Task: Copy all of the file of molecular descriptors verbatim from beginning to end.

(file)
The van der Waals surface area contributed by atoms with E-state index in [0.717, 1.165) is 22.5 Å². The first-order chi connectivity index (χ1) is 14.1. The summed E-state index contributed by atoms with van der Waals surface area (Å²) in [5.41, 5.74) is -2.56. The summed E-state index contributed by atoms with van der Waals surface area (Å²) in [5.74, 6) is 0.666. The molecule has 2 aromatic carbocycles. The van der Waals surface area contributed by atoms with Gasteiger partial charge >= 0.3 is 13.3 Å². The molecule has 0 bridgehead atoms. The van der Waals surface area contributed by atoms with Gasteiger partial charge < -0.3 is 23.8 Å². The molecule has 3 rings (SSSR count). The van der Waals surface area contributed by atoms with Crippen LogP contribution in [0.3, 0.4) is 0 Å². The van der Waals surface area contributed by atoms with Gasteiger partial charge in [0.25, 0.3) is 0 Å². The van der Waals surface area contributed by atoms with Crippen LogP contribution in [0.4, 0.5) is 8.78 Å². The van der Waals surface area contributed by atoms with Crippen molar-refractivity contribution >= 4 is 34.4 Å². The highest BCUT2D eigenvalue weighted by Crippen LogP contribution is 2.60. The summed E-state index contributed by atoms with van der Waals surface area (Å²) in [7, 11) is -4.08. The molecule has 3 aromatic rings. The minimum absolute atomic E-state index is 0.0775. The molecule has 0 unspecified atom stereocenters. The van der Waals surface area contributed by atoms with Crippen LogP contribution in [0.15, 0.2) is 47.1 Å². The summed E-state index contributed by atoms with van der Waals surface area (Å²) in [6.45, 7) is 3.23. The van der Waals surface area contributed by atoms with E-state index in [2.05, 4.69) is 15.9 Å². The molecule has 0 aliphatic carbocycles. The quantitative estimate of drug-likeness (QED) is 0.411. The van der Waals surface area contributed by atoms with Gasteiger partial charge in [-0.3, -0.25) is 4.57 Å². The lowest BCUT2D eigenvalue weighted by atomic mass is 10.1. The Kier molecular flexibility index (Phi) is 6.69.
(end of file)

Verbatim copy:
The van der Waals surface area contributed by atoms with E-state index in [0.717, 1.165) is 22.5 Å². The first-order chi connectivity index (χ1) is 14.1. The summed E-state index contributed by atoms with van der Waals surface area (Å²) in [5.41, 5.74) is -2.56. The summed E-state index contributed by atoms with van der Waals surface area (Å²) in [5.74, 6) is 0.666. The molecule has 2 aromatic carbocycles. The van der Waals surface area contributed by atoms with Gasteiger partial charge >= 0.3 is 13.3 Å². The molecule has 0 bridgehead atoms. The van der Waals surface area contributed by atoms with Gasteiger partial charge < -0.3 is 23.8 Å². The molecule has 3 rings (SSSR count). The van der Waals surface area contributed by atoms with Crippen LogP contribution in [0.3, 0.4) is 0 Å². The van der Waals surface area contributed by atoms with Gasteiger partial charge in [0.25, 0.3) is 0 Å². The van der Waals surface area contributed by atoms with Crippen LogP contribution in [0.4, 0.5) is 8.78 Å². The van der Waals surface area contributed by atoms with Crippen molar-refractivity contribution >= 4 is 34.4 Å². The highest BCUT2D eigenvalue weighted by Crippen LogP contribution is 2.60. The summed E-state index contributed by atoms with van der Waals surface area (Å²) in [7, 11) is -4.08. The molecule has 3 aromatic rings. The minimum absolute atomic E-state index is 0.0775. The molecule has 0 unspecified atom stereocenters. The van der Waals surface area contributed by atoms with Crippen LogP contribution in [0.15, 0.2) is 47.1 Å². The summed E-state index contributed by atoms with van der Waals surface area (Å²) in [6.45, 7) is 3.23. The van der Waals surface area contributed by atoms with E-state index in [2.05, 4.69) is 15.9 Å². The molecule has 0 aliphatic carbocycles. The quantitative estimate of drug-likeness (QED) is 0.411. The van der Waals surface area contributed by atoms with Gasteiger partial charge in [-0.3, -0.25) is 4.57 Å². The lowest BCUT2D eigenvalue weighted by atomic mass is 10.1. The Kier molecular flexibility index (Phi) is 6.69.